- Dichorionic diamniotic (DCDA) – The twins have their own placenta, inner membrane and outer membrane.
- Monochorioinic diamniotic (MCDA) – The twins share the same placenta and chorion but will have their own amnion.
- Monochorionic monoamniotic (MCMA) – The twins share everything.
For the purpose of this article, we aren’t going to go into great detail about each of the above and what this means for your pregnancy. We’d recommend Twins Australia as a great guide that explores this topic in great detail.
How Common is it to Have Identical Twins?
Identical twins or monozygotic twins are different to fraternal twins which commonly run in the family (genetics) and also caused by environmental factors. Instead it is thought that genetics play less of a role in the birth of identical twins and the cause is more linked to environmental factors.
Risks Associated with Having Twins
Having twins comes with an increased level of risks vs. someone having a singleton pregnancy. Some of the risks we continue to see in twin pregnancies include:
- Increased risk of getting gestational diabetes
- Twice as common to develop anemia vs a singleton pregnancy
- Twice the risk of your twins developing birth defects such as spina bifida and other neural tube defects
- Increased risk of having a miscarriage which is sometimes also referred to the vanishing twin syndrome that occurs during the first trimester.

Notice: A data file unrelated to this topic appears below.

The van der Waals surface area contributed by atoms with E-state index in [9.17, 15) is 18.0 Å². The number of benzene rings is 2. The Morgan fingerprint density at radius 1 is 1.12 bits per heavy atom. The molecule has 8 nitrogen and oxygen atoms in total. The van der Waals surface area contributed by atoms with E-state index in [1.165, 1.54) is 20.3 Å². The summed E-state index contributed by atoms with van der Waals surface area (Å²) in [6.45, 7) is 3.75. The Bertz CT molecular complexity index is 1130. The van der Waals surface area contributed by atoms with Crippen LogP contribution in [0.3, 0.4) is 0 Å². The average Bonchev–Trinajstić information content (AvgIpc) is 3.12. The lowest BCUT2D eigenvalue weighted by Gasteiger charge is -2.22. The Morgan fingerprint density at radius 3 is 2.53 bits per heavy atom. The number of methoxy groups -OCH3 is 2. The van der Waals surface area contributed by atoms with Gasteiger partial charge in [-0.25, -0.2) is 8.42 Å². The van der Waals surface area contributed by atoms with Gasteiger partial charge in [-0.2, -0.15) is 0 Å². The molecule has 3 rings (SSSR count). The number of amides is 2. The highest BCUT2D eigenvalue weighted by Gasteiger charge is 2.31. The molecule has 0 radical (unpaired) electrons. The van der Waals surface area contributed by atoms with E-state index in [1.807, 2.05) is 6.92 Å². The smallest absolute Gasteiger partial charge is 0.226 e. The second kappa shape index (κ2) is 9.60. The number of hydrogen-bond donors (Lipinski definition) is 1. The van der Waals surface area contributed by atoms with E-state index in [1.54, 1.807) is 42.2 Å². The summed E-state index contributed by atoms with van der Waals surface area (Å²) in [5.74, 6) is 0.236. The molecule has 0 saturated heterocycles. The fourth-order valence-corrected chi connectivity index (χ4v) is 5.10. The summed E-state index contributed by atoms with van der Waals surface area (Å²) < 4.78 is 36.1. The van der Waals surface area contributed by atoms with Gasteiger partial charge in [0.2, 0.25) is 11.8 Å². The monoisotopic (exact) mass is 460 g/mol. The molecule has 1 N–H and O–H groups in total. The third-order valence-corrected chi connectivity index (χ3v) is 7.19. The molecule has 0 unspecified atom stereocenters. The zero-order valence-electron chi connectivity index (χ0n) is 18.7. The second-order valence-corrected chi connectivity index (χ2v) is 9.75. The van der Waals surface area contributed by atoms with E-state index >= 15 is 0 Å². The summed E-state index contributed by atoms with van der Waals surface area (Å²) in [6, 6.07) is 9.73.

- Increased risk of twin to twin transfusion syndrome when twins share the same placenta. This results in one twin receiving more blood and nutrients than the other twin which can result in your twins needing to be delivered early.
- Increased risk of cord entanglement of one of your twins
- Greater risk of postpartum hemorrhage for the mother after giving birth.
If you’re reading the above and slightly freaking out, you’ll be pleased to know that with the increased number of twins being born, this helps us better understand how we can identify some of these risks early so they can be properly tracked and managed throughout the pregnancy. If your scans detect any of the above, it’s likely your doctor will recommend you have more scans so these risks can be carefully monitored throughout the pregnancy.
With the rate of twins being 1 in every 250 pregnancies we can confirm that having twins is rare. Depending on what type of twins you are having (dizygotic vs monozygotic) you may find your twins are even more rarer.
As a twin parent I can safely say that having twins is one of those most amazing things you’ll experience. Sure, it can be super tough having two babies when most of your friends only have one and can’t really relate to what it must be like having two babies at the same time.
My name’s Alex and I’m a husband, dad to beautiful identical twin boys, cyclist, photographer and connoisseur of great coffee!
Help I’m Having Twins has been created for me to share what I found useful as a new parent and dad to twins.